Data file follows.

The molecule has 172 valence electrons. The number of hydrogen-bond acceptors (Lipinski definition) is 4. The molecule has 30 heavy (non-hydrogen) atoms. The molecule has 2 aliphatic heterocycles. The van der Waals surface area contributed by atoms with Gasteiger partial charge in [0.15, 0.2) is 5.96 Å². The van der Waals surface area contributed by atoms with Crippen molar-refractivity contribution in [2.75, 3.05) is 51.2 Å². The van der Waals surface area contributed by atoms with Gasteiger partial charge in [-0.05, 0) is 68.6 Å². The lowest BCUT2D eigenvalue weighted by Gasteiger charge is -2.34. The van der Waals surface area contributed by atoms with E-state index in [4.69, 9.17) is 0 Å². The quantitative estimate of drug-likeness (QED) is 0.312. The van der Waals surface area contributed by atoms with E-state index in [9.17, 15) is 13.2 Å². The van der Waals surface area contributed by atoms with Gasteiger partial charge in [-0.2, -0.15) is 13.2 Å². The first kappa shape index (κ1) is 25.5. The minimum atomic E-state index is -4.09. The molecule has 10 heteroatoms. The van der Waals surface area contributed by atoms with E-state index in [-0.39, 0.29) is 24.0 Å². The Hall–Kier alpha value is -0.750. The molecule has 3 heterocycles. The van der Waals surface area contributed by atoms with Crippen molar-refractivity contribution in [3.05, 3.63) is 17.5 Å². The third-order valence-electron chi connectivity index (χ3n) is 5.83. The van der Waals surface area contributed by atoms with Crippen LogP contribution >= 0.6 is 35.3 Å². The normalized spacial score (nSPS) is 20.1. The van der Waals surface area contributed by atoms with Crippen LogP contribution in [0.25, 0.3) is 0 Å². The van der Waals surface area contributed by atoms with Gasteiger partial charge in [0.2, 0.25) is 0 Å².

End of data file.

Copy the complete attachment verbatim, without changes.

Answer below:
The molecule has 172 valence electrons. The number of hydrogen-bond acceptors (Lipinski definition) is 4. The molecule has 30 heavy (non-hydrogen) atoms. The molecule has 2 aliphatic heterocycles. The van der Waals surface area contributed by atoms with Gasteiger partial charge in [0.15, 0.2) is 5.96 Å². The van der Waals surface area contributed by atoms with Crippen molar-refractivity contribution in [2.75, 3.05) is 51.2 Å². The van der Waals surface area contributed by atoms with Gasteiger partial charge in [-0.05, 0) is 68.6 Å². The lowest BCUT2D eigenvalue weighted by Gasteiger charge is -2.34. The van der Waals surface area contributed by atoms with E-state index in [4.69, 9.17) is 0 Å². The quantitative estimate of drug-likeness (QED) is 0.312. The van der Waals surface area contributed by atoms with E-state index in [9.17, 15) is 13.2 Å². The van der Waals surface area contributed by atoms with Gasteiger partial charge in [-0.2, -0.15) is 13.2 Å². The first kappa shape index (κ1) is 25.5. The minimum atomic E-state index is -4.09. The molecule has 10 heteroatoms. The van der Waals surface area contributed by atoms with E-state index in [-0.39, 0.29) is 24.0 Å². The Hall–Kier alpha value is -0.750. The molecule has 3 heterocycles. The van der Waals surface area contributed by atoms with Crippen molar-refractivity contribution in [3.05, 3.63) is 17.5 Å². The third-order valence-electron chi connectivity index (χ3n) is 5.83. The van der Waals surface area contributed by atoms with Crippen LogP contribution >= 0.6 is 35.3 Å². The normalized spacial score (nSPS) is 20.1. The van der Waals surface area contributed by atoms with Crippen LogP contribution in [0.25, 0.3) is 0 Å². The van der Waals surface area contributed by atoms with Gasteiger partial charge in [0.2, 0.25) is 0 Å².